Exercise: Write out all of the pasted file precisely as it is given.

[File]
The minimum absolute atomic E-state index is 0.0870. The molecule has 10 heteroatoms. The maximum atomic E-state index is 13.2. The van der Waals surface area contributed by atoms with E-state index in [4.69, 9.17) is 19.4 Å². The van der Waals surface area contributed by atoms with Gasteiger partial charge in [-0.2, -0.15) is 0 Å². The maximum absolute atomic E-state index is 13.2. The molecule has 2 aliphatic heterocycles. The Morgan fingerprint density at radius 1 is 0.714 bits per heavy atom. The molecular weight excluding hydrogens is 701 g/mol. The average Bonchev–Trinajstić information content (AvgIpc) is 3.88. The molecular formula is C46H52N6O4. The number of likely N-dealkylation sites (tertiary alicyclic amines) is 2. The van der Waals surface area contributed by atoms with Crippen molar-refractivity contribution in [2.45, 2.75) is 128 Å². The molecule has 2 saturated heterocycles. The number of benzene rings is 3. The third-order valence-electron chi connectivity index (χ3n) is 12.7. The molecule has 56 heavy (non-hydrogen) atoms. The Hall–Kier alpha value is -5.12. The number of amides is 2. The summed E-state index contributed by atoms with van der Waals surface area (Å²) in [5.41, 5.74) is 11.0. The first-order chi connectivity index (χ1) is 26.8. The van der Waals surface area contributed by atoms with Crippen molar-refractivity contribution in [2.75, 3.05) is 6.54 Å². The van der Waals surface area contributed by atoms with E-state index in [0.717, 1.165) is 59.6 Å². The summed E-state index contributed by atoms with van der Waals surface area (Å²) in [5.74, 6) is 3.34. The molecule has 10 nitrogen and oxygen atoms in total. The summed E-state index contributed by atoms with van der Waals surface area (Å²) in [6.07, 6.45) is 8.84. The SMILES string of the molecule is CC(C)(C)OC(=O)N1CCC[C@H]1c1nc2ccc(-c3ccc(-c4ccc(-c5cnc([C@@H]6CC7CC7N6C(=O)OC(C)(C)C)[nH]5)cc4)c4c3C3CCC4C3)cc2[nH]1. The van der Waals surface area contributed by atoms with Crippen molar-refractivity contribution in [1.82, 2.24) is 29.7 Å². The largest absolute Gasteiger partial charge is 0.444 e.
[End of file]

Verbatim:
The minimum absolute atomic E-state index is 0.0870. The molecule has 10 heteroatoms. The maximum atomic E-state index is 13.2. The van der Waals surface area contributed by atoms with E-state index in [4.69, 9.17) is 19.4 Å². The van der Waals surface area contributed by atoms with Gasteiger partial charge in [-0.2, -0.15) is 0 Å². The maximum absolute atomic E-state index is 13.2. The molecule has 2 aliphatic heterocycles. The Morgan fingerprint density at radius 1 is 0.714 bits per heavy atom. The molecular weight excluding hydrogens is 701 g/mol. The average Bonchev–Trinajstić information content (AvgIpc) is 3.88. The molecular formula is C46H52N6O4. The number of likely N-dealkylation sites (tertiary alicyclic amines) is 2. The van der Waals surface area contributed by atoms with Crippen molar-refractivity contribution in [2.45, 2.75) is 128 Å². The molecule has 2 saturated heterocycles. The number of benzene rings is 3. The third-order valence-electron chi connectivity index (χ3n) is 12.7. The molecule has 56 heavy (non-hydrogen) atoms. The Hall–Kier alpha value is -5.12. The number of amides is 2. The summed E-state index contributed by atoms with van der Waals surface area (Å²) in [5.41, 5.74) is 11.0. The first-order chi connectivity index (χ1) is 26.8. The van der Waals surface area contributed by atoms with Crippen molar-refractivity contribution in [2.75, 3.05) is 6.54 Å². The van der Waals surface area contributed by atoms with E-state index in [0.717, 1.165) is 59.6 Å². The summed E-state index contributed by atoms with van der Waals surface area (Å²) in [5.74, 6) is 3.34. The molecule has 10 nitrogen and oxygen atoms in total. The summed E-state index contributed by atoms with van der Waals surface area (Å²) in [6.07, 6.45) is 8.84. The SMILES string of the molecule is CC(C)(C)OC(=O)N1CCC[C@H]1c1nc2ccc(-c3ccc(-c4ccc(-c5cnc([C@@H]6CC7CC7N6C(=O)OC(C)(C)C)[nH]5)cc4)c4c3C3CCC4C3)cc2[nH]1. The van der Waals surface area contributed by atoms with Crippen molar-refractivity contribution in [1.82, 2.24) is 29.7 Å². The largest absolute Gasteiger partial charge is 0.444 e.